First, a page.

YUC genes also play a role in the interactions of plant–microbes or plant–plant by regulating auxin levels. Root nodules are a unique type of lateral organ on the roots of most legumes that house nitrogen-fixing bacteria[45]. Although it seems that auxin signaling is crucial for nodulation[46], it was found that rhizobia infection and nodule organogenesis were closely associated with GmYUC2a, an ortholog of Arabidopsis YUC2, to regulate local auxin biosynthesis in legumes[7]. In line with this, GH3s were also found to play a role in regulating proper nodule maturation in soybean[45]. These results highlight the importance of auxin metabolism, besides auxin transport, in legume nodulation. Moreover, in the root parasitic plant Phtheirospermum japonicum, the upregulation of YUC3 was an early response to parasitic plants in the host epidermis cells[47]. The spatiotemporal expression of YUC3 at the epidermal cells near the contact site was required for priming haustorium formation, whereas YUC3 knockdown transgenics formed less haustoria than wildtype plants[47].

3. Leaf Morphogenesis

It is well recognized that removal of multiple YUC genes resulted in plants with auxin-deficient phenotypes of narrow leaves[48][6], whereas auxin overproduction resulted in curled leaves[49]. Leaf adaxial-abaxial polarity formed at the primordium stage was vital for succeeding leaf expansion[50][51]. This process was involved in local auxin accumulation in leaf margin cells[52][53] [117,118], which was mediated by several YUC genes[50] [115]. Similarly, transgenic Arabidopsis plants harboring soybean (Glycine max) GmYUC5 displayed downward curling of the leaf blade margin[54][55], suggesting the functional conservation of YUC genes in both plant species. Mutants of YUC1/2/4/6 caused a reduced number of leaf vein and vascular strands, and this phenotypic strength was highly dependent on the gene dosage of these four YUC genes, suggesting that locally produced auxin is important for vascular strand formation[56]. However, yuc1 yuc4 double mutants showed no obvious defects in leaf formation with regard to the number and position of the leaves. yuc1 yuc4 pin1 triple mutants, however, failed to form true leaves, demonstrating that YUC and PIN1 genes synergistically control leaf development[6]. Increased expression of YUC8/9 is important for leaf heteroblastic development in rainforest tree Gevuina avellane to adapt to different light environment[57]. Moreover, YUC genes have been shown to regulate leaf angle in both monocots and dicots. Arabidopsis YUC6 homologs in potato and oilseed rape (Brassica napus L.) were identified to affect leaf angle modulation[58][59]. Additionally, it is found that a dominant activation mutant yuc6-1D and 35S:YUC6 transgenic plants displayed a delayed senescence phenotype, which was closely related to the elevated auxin levels in leaves[60]. Overproduction of auxins repressed the transcription of several known senescence-associated transcription factors including SENESCENCE ASSOCIATED GENE 12 (SAG12), NAC1, and NAC6[60]. Overexpression of YUC8 and YUC9 led to aberrant secondary growth of the stem and narrow leaves in Arabidopsis[61]. Genetic and phenotypic analysis showed that YUC2 and YUC6, two key genes essential for leaf development, may be indirectly repressed by SPOROCYTELESS/NOZZLE (SPL/NZZ) transcription factor to regulate auxin homeostasis in lateral organ morphogenesis, including leaf[12]. Additionally, AP2 PLETHORA transcription factors were also found to regulate lateral organ out-growth via the regulation of localized auxin synthesis controlled by YUCs[62].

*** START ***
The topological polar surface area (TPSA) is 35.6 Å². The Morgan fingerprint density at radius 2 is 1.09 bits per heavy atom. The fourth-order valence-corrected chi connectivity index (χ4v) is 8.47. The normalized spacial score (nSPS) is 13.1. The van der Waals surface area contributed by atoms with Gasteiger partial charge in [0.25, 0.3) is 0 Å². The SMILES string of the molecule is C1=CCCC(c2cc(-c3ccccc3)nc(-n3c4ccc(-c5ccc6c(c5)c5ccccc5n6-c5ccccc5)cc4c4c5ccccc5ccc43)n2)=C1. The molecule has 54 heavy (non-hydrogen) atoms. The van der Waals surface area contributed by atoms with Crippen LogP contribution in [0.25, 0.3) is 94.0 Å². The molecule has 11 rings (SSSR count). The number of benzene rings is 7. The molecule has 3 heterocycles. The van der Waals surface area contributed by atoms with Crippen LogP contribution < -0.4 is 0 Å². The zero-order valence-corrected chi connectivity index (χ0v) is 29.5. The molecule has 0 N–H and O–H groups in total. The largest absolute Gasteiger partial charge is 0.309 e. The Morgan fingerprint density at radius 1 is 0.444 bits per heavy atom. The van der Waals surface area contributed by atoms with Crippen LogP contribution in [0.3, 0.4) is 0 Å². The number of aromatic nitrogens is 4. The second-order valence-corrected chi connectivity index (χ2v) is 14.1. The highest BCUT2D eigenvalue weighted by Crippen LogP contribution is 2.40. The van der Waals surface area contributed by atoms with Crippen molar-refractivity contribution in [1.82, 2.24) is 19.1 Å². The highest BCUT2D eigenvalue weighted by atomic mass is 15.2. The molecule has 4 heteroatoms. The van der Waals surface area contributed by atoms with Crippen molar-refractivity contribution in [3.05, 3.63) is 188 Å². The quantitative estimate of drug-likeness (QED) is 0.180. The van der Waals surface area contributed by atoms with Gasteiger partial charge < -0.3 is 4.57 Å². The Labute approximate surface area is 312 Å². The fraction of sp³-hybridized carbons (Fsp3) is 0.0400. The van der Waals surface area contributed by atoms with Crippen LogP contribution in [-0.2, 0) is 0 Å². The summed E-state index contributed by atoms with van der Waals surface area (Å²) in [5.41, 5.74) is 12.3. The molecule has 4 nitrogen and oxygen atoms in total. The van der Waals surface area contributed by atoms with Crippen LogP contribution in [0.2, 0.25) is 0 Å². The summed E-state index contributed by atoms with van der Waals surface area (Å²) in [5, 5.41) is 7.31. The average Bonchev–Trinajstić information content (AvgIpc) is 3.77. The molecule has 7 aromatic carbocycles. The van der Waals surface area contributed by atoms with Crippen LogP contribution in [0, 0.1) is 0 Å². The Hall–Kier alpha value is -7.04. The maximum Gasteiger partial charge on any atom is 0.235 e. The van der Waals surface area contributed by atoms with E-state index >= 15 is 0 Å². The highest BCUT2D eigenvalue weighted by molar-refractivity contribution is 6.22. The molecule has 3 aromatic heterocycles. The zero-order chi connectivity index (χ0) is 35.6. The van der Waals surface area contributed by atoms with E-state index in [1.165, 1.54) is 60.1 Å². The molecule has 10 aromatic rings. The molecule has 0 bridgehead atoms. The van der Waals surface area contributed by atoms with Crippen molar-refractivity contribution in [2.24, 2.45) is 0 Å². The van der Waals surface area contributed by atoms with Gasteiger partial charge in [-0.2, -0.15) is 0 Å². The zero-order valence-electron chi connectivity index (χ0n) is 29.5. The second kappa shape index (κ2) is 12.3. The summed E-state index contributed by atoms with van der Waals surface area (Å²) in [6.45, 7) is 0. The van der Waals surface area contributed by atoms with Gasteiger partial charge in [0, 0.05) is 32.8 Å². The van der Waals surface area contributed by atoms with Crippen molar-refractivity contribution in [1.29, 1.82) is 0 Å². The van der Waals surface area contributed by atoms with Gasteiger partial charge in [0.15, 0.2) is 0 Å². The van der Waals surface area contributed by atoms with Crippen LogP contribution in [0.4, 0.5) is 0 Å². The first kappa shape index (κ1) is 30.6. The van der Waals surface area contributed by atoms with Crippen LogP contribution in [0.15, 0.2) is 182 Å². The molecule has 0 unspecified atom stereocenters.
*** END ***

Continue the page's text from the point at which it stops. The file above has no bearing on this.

4. Reproductive Development

One of the earliest assigned functions of YUC genes were their expression in reproductive organs in Arabidopsis[56][6]. In floral organs, initiation of flower primordia correlated well with the transcriptional levels of YUC1 and YUC4[56]. It was also found that SUPER1, which encoded YUC5, was largely parallel but partially interacted to the ERECTA receptor signaling pathway during elaboration of Arabidopsis inflorescence architecture[63]. Several lines of evidence have confirmed the synergic interaction between auxin biosynthesis and auxin transport, with both being required for plant development[6][8]. It was demonstrated that spi1-mediated auxin biosynthesis was required for upregulation of ZmPIN1a expression during axillary meristem initiation in maize inflorescence development[8]. In flowering plants, the patterning of female gametophytes depended upon an asymmetric distribution of auxin which is primarily correlated with local accumulation of auxin mediated by YUC genes rather than auxin transport[64].

YUC1/4/10/11 is required for the establishment of the basal part of the embryo and for the initiation of embryonic organs[6]. Specifically, YUC1, 3, 4, 8, and 9 were found to be involved in the control of localized auxin biosynthesis in early initiation of embryos during plant embryogenesis[65]. This process was further transcriptionally mediated by a decreased ethylene biosynthesis and signaling to induce YUC expression and to establish the local auxin distribution for somatic embryo initiation[66]. Other studies showed that YUC genes were regulated by LEC2 transcription factor in somatic embryogenic induction and that the interaction of LEC2 with the promotor of YUC4 was evidenced by chromatin immunoprecipitation[10][11].

Auxin plays a critical role in fruit development, beginning with flower formation and patterning of the gynoecium, through fruit set, fruit growth, and ripening[67][68]. Exogenous application of auxin to ovaries can bypass the requirement of pollination producing seedless fruit. A number of studies showed that genes expressions of several YUC were high in seed tissue such as maize[8], rice[69], melon[54], and strawberry[70], suggesting that auxin biosynthesis via the TAA/YUC pathway is likely dominant in fruit. Nevertheless, alternative pathways may also be active depending on the species and developmental stage. For example, members of the tomato YUC family, particularly ToFZY6, showed preferential expression in seed[71]but exhibited low expression in apple fruit[72]. Furthermore, by combining RNA-seq technique and laser capture microdissection, transcription factor PLETHORA, which has been implicated in regulating the expression of YUC1 and YUC4[62], was co-expressed with auxin reporter DR5 activity in funiculus, where auxin accumulated in a tissue-specific manner in tomato fruit[73].